Election Postponement: No Need Heating Up the Polity


By  Abu Michael

The electoral body of Nigeria, INEC has given its reasons for rescheduling the Presidential, National Assembly and Gubernatorial as well as State Houses of Assembly and FCT Area Council elections to Saturday February 23rd and Saturday March 9 of 2019 respectively. The postponement as contained in the statement signed by INEC Chairman, Professor Mahmood Yakubu became necessary after a careful review of the implementation of its logistic and operational plans.

However, in spite of the divestment of opinions and perceptions about the deferment, there is no need for Nigerians to act in a manner that can heat up the polity. It is imperative for citizens to understand that the expressions of groups and individuals over the shift indicate the rising political awareness of the masses, which represents a complete shift from a carefree attitude to a readiness to make political and public office holders accountable. For me, it is a positive feedback to the political awareness creation, sensitization and mobilization engaged by the agencies of the government, civil society organizations and groups.

The shift no doubt has caused Nigerians and organizations some inconveniences and pains. For instance, the Institute for Peace and Conflict Resolution (IPCR) dispatched its researchers and technical staff to all the states of the federation for the elections. Despite the postponement, they have been instructed by the Acting Director – General of the Institute, Dr. Bakuttswah Bakut to remain in their stations of duty until after the elections. I am certain that it could be same for other organizations that have the interest of the country at heart, just like there are individuals who have spent their resources to travel to their homes or to places where their PVCs could be utilised. There are many instances to recount, but whatever the situation, the opportunity provides the leverage for Nigerians to build on their resilience as people of one of the most appreciated countries of the world. We can still prove to the rest of the world that we are great and substantially important to the world’s sociopolitical and economic circumstances.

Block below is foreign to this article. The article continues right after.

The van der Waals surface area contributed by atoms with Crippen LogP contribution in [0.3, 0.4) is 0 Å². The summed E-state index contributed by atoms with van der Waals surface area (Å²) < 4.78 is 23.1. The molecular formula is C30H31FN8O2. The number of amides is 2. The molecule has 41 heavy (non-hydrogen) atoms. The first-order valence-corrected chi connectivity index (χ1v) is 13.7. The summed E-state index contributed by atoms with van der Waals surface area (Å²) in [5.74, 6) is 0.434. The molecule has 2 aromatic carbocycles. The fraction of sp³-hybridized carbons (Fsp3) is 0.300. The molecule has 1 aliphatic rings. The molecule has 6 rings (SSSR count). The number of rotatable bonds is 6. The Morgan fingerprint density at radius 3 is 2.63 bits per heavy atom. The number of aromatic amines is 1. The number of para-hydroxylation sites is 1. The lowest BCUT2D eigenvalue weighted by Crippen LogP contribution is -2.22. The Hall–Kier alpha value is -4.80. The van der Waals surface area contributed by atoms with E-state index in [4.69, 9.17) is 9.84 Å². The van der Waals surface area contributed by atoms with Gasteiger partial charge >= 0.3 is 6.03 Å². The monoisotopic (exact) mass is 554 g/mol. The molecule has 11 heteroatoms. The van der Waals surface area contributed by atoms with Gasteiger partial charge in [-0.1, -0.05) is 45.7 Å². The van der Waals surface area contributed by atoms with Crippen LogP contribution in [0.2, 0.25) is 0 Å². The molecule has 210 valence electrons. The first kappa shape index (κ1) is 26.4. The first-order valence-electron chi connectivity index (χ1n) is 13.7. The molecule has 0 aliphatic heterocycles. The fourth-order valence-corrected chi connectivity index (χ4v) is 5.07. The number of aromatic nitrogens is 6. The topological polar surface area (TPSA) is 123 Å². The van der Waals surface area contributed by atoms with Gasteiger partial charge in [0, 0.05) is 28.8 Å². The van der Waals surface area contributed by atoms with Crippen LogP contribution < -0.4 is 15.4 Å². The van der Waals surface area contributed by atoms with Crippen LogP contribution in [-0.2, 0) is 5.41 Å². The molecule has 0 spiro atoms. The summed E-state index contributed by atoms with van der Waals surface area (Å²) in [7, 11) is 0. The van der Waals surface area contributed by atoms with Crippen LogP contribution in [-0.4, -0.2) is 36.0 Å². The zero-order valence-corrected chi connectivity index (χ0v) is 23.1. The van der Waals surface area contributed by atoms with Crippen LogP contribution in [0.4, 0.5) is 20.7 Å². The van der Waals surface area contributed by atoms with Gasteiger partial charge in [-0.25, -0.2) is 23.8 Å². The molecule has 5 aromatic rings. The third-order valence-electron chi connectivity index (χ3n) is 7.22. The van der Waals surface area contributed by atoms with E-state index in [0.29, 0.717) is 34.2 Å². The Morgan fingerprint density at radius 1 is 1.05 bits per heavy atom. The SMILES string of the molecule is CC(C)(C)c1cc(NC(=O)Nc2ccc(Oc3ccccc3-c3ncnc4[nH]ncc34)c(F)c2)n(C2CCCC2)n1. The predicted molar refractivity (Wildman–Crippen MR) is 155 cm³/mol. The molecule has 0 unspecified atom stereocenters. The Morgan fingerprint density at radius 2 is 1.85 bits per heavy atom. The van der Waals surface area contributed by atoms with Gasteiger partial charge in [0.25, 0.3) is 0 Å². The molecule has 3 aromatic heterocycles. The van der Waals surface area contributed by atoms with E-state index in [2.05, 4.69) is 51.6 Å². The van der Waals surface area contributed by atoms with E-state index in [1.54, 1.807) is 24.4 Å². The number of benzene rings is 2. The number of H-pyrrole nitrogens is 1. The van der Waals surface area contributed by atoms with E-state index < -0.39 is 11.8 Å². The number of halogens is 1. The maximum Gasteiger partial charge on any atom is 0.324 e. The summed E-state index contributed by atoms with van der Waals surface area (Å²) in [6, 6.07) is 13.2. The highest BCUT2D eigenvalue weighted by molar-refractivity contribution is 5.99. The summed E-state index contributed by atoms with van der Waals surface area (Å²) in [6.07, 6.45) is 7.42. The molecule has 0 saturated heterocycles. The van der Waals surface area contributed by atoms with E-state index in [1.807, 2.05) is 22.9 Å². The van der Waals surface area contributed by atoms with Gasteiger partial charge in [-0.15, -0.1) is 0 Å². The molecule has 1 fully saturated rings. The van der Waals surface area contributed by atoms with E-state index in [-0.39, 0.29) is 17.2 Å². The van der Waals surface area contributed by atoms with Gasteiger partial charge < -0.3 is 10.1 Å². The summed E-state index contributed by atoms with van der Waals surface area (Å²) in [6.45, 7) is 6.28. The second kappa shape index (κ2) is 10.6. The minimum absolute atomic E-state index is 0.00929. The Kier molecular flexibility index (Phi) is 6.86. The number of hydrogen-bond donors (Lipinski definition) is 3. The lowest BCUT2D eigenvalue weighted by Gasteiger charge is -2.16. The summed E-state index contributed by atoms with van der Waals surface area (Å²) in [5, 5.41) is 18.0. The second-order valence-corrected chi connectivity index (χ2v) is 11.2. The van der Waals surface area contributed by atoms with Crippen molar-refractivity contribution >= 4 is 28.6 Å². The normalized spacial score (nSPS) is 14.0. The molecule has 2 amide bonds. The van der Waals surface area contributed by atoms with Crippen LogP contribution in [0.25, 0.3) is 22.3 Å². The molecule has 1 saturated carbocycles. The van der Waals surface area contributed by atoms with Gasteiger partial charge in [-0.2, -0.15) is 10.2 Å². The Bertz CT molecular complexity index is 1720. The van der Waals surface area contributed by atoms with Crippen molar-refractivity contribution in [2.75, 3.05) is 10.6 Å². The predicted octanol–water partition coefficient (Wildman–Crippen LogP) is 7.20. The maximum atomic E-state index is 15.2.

It is my utmost belief that we will get things right if we begin to put national interests, peace and the unity of our people first and then endeavour to reconstruct our support and disapprovals in this direction. Even though as humans, we are inclined to one belief or the other, likes or dislikes; sentiments of adverse nature such as ethnicity, religion or even politics must not be allowed to becloud the judgments over issues that border on common goals and national interests.

History indicates that this is what the people of most of the civilized and advanced democracies do. It is also glaring, their understanding of a multicultural and multiethnic enclave like Nigeria where the Almighty Creator has adorned the Hausa, Fulani, Igbo and Yoruba as well as other tribes with different sociopolitical milieu. The mixture of Muslims and Christians are avenues for collaboration and dependence on one another, calling for benign appreciation for the beauty and strength of diversity.

In view of its mandate, IPCR has continued to preach the importance of peace, re-emphasizing the fact that there is no alternative to peace. It is a message that we must take with us wherever we go or in whatever we do. Being peaceful in our actions and reactions should remain a sure path to national reconstruction and advancement. Therefore, anyone who is seeking for political position or public office must show himself or herself as an agent of peace in their utterances and actions, and should encourage their supporters to conduct themselves in a peaceful manner.

Now that INEC is set to carry on with the earlier postponed elections with almost the same vigour, the best thing to do is to deplete from political space antagonism such as distrust, unhealthy rivalry, inflammatory statements, mudslinging and character assassination, violence, killings and pyromania as all these can destroy our dear country. We must endeavor to populate the political space with mutual trust and understanding, the ideals of dialogue, tolerance and peace to will help sustain united country.

Let us embrace peace, be tolerant with INEC and support the move for peaceful and credible elections as one dear country and Nigeria will be great again.

Michael Abu Writes from the Institute for Peace & Conflict Resolution in Abuja, Nigeria (Edited: Ogar Nchu)